Morten Albek wrote:
Maybe the thing with bonsai is that you sometimes have to feel it and can´t describe it precisely with words, no matter how hard one try. Sometimes we try to hard with words and forget to sense and feel.
Vance Wood wrote:
I agree, it is like describing what an Avocado tastes like.
Colin Lewis wrote:
Like plonking your bare foot in a bowl of jello....
There are things that, when done in a certain manner, that will make us "feel." We may not be able to describe that feeling, but we can certainly examine the manner of the creation that made us "feel."
Michelangelo’s Last Judgment has induced profound, sometimes life changing feelings in those who view it, words to describe the feelings one experiences when viewing this fresco are never quite right. Yet, we can still examine the technique, identify the methods, and compare the work to others by the same artist and those by others. We can classify the work, categorize it, and by doing so, recognize the same techniques, methods, and even materials in other pieces. In fact, many times this is all we had to identify unsigned work.
I think we have two sides here, each debating a different side of the same coin. One side is talking about the feeling imposed on us by the work, while the other side is simply defining what style of work it is.
Just as one can tell the difference between Romanticism and Expressionism or the Indian River School or Black Mountain College movements, one can also tell the difference between a Literati and a root over rock. Simply put, if there is no rock, it can not be a root over rock style.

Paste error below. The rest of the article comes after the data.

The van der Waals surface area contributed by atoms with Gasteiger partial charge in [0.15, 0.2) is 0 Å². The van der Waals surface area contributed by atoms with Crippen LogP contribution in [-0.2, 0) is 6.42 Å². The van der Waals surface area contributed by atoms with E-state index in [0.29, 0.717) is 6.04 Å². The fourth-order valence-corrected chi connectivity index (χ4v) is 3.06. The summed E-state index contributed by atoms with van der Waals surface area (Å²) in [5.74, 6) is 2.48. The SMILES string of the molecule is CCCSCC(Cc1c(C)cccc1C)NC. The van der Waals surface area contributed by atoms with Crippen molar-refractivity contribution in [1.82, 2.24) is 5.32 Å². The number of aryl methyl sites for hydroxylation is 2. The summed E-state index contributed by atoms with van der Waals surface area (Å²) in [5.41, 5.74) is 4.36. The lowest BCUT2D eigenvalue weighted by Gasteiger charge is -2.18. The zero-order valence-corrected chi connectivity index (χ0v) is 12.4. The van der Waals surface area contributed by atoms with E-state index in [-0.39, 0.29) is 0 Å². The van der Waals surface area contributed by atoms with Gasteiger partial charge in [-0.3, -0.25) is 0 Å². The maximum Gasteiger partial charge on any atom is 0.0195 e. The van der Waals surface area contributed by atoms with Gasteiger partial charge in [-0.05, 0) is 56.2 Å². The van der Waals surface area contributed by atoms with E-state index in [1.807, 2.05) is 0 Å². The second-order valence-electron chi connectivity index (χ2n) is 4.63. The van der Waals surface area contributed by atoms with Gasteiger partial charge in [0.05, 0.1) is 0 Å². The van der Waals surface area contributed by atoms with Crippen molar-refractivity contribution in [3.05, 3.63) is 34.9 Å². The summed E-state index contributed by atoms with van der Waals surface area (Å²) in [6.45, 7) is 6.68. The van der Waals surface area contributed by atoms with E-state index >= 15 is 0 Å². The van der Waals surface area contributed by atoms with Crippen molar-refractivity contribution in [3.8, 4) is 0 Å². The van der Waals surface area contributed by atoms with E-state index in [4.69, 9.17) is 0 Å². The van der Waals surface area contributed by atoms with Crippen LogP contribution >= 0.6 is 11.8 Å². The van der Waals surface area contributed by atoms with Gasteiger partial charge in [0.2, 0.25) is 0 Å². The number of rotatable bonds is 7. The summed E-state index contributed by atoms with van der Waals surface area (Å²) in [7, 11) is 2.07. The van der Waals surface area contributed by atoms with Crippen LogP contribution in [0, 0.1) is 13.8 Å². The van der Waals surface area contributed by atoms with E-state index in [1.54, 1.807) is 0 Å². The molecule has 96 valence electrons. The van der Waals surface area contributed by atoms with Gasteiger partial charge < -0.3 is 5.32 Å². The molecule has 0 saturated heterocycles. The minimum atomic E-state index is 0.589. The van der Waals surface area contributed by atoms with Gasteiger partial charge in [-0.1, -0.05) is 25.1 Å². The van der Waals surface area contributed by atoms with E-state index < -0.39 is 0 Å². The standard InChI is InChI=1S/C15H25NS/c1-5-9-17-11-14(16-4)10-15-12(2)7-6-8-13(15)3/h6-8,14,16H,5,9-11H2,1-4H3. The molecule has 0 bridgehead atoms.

We can all talk guidelines of any other styles, we can list out what makes the style and these guidelines can be used to create the style. Literati is not magical, it does not escape classification, it exists, therefore it can be studied.
Let's go back to the beginning when the first bunjin bonsaist looked to paintings for inspiration and attempted to duplicate the trees in these paintings. The trees in these old Literati paintings were often done with as few brush strokes as possible, sometimes just a single stroke. Minimalism was of utmost importance at the time.
These bunjin did not say that there was no guidelines, they had them, they had the paintings. They looked to these paintings, found the aspects that made them what they were and duplicated them in living color.
We can also identify what makes these trees literati style. We actually have a very good start.
Literati are all feminine
Literati all take minimalism to the extreme
Literati all place the emphasis on the trunk.
So far, I have not seen these three "guidelines" debated or disproved, so until they are, we must consider them to be solid foundations for literati.
The question here is is there other guidelines for Literati?